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There are an awful lot of last week's Next Nirvanas wandering around out there in the American guitar-pop landscape, dragging their shaggy heads in the sand and bemoaning the vagaries of timing and whim that branded them also-rans. Paw isn't one of them.
Paw is from Lawrence, Kansas, which, being an isolated little college town and all, is largely supportive of the amateur rock-and-roll endeavor. Band members Mark Hennessy, Charles Bryan and brothers Grant and Peter Fitch were one of the first groups snatched up in that post-you-know-who witch hunt that has since revolutionized modern music to the point that it sounds just like it did 20 years ago. A&M Records eventually sent the band on tour, but when Paw first signed -- a year ago last July -- they'd played a total of 40 shows.
I called guitarist Grant Fitch, who writes the music for the Hennessy-penned vocals, at his hotel room in Detroit. His lodging turned out to be right down the street from Detroit's Cobo Hall, which, Fitch pointed out, is where Kiss recorded 1975's Live, their first platinum record. This is a reference point of some sort, but Garth Brooks dug Kiss, too, and Brooks and Paw share nothing but rurally evocative names.
"I'll be the first to tell you," says Fitch, "when we first started, we were about two hairs short of terrible. But the songs were there."
A&M must have noticed, because the first thing the label did was send the band out on the road opening for Social Distortion and the Reverend Horton Heat. "We needed to tour,"says Fitch. "It took us seven or eight months on the road to start to gel as a band."
In September, Paw migrated to another college town -- Madison, Wisconsin -- to record Dragline, produced by a Mr. Colson and Paw. Fitch stayed through Christmas before heading to New York, where the record was mixed by hitmaker Andy Wallace. Listening to the record now, Fitch reports, is satisfying, but a little bit baffling. He thinks some switch must have been knocked from Normal Speed to Fast, because he hears guitar passages so fast that he can't imagine himself playing them. The band began touring again in April, and they've been on the road ever since. "Touring has worn off some of the edges, and we've started to get into more of a groove. But I think a little bit of that punkish tempo makes the record more exciting."
What's been just as exciting for Fitch has been learning the business he's suddenly in. "It's been a crash course in the music business. In the last two years I've lived and breathed it and asked everybody and their brother questions, read all the books, and I still don't feel like I understand it."
He understands at least part of it, though, and that's the legend of the young rebellious artist getting chewed up and spit out by the corporate machinery. It's the same legend dropped like a heavy die stamp on every new band with a deal or a chance at one, and Fitch doesn't worry about it anymore. "[Dragline] is not a low-budget indie record. It cost some money. I'm not embarrassed about it. I won't tell you how much it cost. I can tell you that having never put anything out before, we were under real scrutiny from ourselves and from our peers in Kansas as to whether we were worthy of it, and whether or not we should put out an indie release first, etc., etc. And then after spending literally months laying in bed every night and soul-searching and talking about this thing every goddamn day, I decided I was going to have to make records -- great-sounding records -- just the way I heard it in my head, and I wanted to tour the world. And sorry, but you gotta be on a major label to do it."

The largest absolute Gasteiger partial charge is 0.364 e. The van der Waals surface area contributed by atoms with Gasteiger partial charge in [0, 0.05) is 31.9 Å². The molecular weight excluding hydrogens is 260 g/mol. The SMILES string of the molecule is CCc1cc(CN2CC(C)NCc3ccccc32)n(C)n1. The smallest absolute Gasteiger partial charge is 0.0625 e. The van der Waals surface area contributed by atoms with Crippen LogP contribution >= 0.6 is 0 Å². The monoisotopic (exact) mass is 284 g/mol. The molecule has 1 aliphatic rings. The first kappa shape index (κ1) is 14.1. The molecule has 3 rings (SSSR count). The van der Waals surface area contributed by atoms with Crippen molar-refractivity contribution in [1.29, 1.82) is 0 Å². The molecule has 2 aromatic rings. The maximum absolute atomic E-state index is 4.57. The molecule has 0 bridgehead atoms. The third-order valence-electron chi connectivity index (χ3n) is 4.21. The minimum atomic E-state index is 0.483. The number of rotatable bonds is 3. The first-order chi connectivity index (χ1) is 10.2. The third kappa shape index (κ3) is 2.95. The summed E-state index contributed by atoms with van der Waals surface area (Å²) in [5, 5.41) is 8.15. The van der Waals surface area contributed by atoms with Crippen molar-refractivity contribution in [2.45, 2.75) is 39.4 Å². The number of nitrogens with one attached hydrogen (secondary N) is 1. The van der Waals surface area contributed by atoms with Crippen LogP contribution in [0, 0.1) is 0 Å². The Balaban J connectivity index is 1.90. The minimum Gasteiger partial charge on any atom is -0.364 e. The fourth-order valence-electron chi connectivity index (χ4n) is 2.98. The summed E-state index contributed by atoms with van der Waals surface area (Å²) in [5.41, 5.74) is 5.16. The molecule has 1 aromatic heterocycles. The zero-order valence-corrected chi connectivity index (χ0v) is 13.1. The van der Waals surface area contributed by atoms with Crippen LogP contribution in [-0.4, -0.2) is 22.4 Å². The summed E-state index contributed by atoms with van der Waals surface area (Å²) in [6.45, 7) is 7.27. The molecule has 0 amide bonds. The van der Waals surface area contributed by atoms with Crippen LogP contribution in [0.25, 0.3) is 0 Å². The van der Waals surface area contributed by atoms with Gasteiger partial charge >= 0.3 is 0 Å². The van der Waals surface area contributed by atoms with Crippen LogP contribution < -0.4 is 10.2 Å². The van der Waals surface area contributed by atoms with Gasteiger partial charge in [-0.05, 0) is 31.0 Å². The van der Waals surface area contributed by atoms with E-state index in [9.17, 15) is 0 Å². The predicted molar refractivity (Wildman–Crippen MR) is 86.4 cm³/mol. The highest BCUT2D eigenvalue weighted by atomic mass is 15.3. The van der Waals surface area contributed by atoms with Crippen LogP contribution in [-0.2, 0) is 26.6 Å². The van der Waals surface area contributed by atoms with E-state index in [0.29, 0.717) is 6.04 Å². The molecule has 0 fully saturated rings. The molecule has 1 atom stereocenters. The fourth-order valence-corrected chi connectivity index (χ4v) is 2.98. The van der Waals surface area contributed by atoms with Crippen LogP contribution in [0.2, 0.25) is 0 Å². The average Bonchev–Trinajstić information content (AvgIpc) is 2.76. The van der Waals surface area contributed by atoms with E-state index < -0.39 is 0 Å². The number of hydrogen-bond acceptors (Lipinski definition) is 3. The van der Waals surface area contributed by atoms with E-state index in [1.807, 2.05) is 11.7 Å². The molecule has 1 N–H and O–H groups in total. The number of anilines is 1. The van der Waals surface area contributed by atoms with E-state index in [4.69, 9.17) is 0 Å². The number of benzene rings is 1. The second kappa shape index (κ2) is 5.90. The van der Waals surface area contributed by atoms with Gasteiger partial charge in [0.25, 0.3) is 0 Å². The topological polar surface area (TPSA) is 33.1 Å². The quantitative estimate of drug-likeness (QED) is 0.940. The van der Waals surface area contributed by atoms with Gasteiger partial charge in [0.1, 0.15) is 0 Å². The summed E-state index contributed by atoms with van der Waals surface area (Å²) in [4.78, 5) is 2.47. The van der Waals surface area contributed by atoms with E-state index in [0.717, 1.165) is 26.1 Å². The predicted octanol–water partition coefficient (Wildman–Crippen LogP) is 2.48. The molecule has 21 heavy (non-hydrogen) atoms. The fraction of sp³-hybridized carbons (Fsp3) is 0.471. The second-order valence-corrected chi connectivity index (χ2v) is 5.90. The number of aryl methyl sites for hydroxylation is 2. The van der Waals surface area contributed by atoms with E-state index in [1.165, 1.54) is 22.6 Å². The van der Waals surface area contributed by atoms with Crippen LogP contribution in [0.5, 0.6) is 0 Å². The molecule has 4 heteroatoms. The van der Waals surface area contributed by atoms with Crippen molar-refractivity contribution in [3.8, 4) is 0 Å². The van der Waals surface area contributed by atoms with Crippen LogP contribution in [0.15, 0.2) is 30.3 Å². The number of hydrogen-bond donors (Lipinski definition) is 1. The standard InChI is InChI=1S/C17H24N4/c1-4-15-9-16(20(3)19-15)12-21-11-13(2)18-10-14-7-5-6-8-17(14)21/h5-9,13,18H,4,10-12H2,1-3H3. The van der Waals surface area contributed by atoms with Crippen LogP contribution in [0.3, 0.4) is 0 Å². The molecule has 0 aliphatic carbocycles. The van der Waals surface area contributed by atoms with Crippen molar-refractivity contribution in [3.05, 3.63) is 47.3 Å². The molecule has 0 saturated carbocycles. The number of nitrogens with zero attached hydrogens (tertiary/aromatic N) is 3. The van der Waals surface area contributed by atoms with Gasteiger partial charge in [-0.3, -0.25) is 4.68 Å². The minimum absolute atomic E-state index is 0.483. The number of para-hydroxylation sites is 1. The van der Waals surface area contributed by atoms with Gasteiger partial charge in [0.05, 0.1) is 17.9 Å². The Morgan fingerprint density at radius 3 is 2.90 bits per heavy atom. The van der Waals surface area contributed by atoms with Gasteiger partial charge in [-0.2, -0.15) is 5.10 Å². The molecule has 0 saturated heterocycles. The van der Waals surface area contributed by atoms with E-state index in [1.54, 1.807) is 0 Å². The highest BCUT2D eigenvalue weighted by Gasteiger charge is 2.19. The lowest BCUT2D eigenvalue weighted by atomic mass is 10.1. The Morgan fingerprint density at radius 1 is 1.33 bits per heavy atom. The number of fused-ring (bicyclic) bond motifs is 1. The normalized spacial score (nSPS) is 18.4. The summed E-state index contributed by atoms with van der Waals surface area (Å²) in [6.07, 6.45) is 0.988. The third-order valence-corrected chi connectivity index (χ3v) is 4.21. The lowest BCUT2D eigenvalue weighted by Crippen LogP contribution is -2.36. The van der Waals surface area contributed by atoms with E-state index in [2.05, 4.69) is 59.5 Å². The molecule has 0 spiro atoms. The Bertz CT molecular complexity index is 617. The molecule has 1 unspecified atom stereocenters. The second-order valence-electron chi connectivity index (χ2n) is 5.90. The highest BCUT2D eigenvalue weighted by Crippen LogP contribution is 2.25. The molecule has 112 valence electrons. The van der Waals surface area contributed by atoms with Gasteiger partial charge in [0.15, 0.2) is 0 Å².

Fugazi might disagree, but the way great records sound might well be different in Ian MacKaye's head and Fitch's.
In Fitch's head, great records are nearly run off the road with guitars. All the standard contemporary hard melodic guitar-rock comparisons -- Husker Du, Nirvana -- apply in a general sense, and that's enough these days to earn Paw the grunge stamp (People magazine recently gave Billy Joel the grunge stamp, fer Chrissakes), but once again, Fitch doesn't quite see it that way.
"People hear rock with guitars and they call it grunge. I mean, rock has always had guitars." Yes, rock has always had guitars, and recently they've returned to the forefront as the alternative pop song's prime rhythmic and melodic mover. Fitch's instrument serves that function well enough to have earned Paw the backhanded compliment of being called "Helmet in the barnyard" by one publication, but he's got no fear of slowing things down into a pretty (if still slightly ominous) picking pattern when the song calls for it.
Hennessy's vocals impart most of the barnyard flavor, singing songs with titles like "Gasoline," "Sleeping Bag," "The Bridge," "Dragline" and "Hard Pig" that provide a quick sketch of angst-and-roll, rural Midwest division. Paw has likewise gotten a lot of regional flavor mileage out of a song called "Jessie," a rasping scream of an homage to a boy's dog, which has been hailed as a return to some sort of wholesome value by a theory-weary music press. Hennessy doesn't sing nearly so much as shout, and his voice, flat and menacing, sounds like it originates entirely in the back of his throat. It's much the same way that Bob Mould sings, without the warbling Mould sometimes falls into. It pretty much begs to be read as desperation.
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